Fletch turned the music up and started singing along to Fire and Rain, pretending to finger-pick a guitar, and, for the hundredth time, told me that James Taylor grew up just a few hours away from where he did, across a couple state lines in Massachusetts. I didn’t want to know what time it was and looked over at Lola again. I watched her every movement, the blink of her eyes, the cracks of her smile, how she responded to the energy of the room, how she created her own.
I looked over at Benny. He was rubbing his arms and looked like he was freezing. He caught me looking and tried to play it off by asking if there was any liquor left. There wasn’t and he slipped out without saying much.
“Walk me home?” she asked, nodding towards Emma and Fletch who had started talking to each other in low, secretive voices.
“Sure,” I said and told Fletch I would call him tomorrow.
Outside, the sky was gloomy: a little grey was peeking through, without the help of any stars. We walked along the empty street, waiting for the sun to rise. She didn’t live far. I reached out and held her hand. She held mine for a moment but pulled away and lit a cigarette. I lit one. Inhaled. Exhaled, “You ever think about that stuff, Lola?”
“You know, us, being here right now. Do you?”
She inhaled, exhaled, and shrugged her shoulders. I liked the way she looked when she smoked. Her innocence disappeared for a split second and she looked tough, like one of those girls with the pink jackets in the movie Grease. She looked at the ground and squinted indignantly before turning to face me. Her mouth was opened slightly and I could see her one front tooth that sticks out further than the other.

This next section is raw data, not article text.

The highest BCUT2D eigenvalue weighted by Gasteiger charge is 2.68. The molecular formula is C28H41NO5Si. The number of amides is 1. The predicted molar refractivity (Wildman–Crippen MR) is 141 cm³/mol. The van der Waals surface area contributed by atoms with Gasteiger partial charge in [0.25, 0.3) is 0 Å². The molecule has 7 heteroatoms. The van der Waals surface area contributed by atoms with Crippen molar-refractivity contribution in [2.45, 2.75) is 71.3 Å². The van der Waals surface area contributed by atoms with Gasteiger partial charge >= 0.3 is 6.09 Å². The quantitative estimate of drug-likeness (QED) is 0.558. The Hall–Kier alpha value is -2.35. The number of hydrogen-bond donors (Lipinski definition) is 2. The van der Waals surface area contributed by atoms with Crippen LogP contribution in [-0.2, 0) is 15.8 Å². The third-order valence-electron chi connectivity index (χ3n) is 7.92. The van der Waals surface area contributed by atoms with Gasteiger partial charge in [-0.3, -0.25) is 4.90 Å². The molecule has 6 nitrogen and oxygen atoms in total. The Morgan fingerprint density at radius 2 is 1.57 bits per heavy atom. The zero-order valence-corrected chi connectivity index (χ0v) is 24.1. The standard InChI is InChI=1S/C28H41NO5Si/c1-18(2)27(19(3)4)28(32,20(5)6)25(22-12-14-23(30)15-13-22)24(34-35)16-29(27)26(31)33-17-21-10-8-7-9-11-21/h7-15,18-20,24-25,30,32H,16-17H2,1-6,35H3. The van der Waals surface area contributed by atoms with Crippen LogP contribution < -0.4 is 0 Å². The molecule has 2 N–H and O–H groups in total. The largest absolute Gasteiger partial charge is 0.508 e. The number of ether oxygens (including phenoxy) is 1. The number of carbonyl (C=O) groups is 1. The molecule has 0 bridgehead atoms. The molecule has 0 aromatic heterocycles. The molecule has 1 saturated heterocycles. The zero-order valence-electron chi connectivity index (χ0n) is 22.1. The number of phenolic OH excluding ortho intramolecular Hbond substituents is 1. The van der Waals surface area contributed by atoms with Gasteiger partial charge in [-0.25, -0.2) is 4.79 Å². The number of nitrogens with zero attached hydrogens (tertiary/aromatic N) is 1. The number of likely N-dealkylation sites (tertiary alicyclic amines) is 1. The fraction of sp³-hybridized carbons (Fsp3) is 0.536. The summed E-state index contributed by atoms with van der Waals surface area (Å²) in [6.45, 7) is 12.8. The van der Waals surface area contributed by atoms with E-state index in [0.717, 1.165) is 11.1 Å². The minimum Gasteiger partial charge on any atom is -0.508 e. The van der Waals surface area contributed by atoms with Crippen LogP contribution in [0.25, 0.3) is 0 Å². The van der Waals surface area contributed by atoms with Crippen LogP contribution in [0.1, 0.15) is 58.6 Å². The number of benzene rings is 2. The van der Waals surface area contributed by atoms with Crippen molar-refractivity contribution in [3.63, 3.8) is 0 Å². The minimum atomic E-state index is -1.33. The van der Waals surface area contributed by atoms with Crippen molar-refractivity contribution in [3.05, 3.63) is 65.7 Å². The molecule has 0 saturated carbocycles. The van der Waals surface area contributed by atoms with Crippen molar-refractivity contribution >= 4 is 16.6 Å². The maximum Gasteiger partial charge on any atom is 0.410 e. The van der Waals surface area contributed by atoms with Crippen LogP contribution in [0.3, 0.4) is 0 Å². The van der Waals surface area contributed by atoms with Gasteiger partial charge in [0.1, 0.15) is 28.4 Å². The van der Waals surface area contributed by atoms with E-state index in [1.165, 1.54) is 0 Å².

We walked for a few more minutes, in silence, through a path and behind a tall apartment building until we came to hers. Outside, she sat on the stoop in front of her apartment building. She had about two more drags left in her cigarette, and after she tossed it, and took a breath, and a deep breath that wasn’t filled with any smoke, she spoke.
“Yeah, I do, and I find it weird just like you and Fletch do, but what’s the point in thinking about it all the time? You and him never shut up about it. The world is fucked up, Jake, in too many ways; and in places so far away that it’s impossible for us to even feel all the fucked up things that are happening. Neither of us can stop that. There’s no sense in worrying about it all the time. You have to focus on being alive because you never know when that will end. My dad just died one day. I didn’t have time to think about why. The sun rises and the sun sets. The tide goes out and the tide comes back in. Those are the things I like to think about. And you, me, Fletch, Emma, this street.” She took another deep, smoke-free breath before speaking again; “Jesus, Jake, I’m completely sober now. I hate talking about this stuff. Why do you always have to bring it up?”
I sat in stillness. Lola fumbled for her cigarette resentfully, fighting a tear in the corner of her left eye. We both looked up at the sky: The sun was slowly coming up and there was nothing we could do to stop it.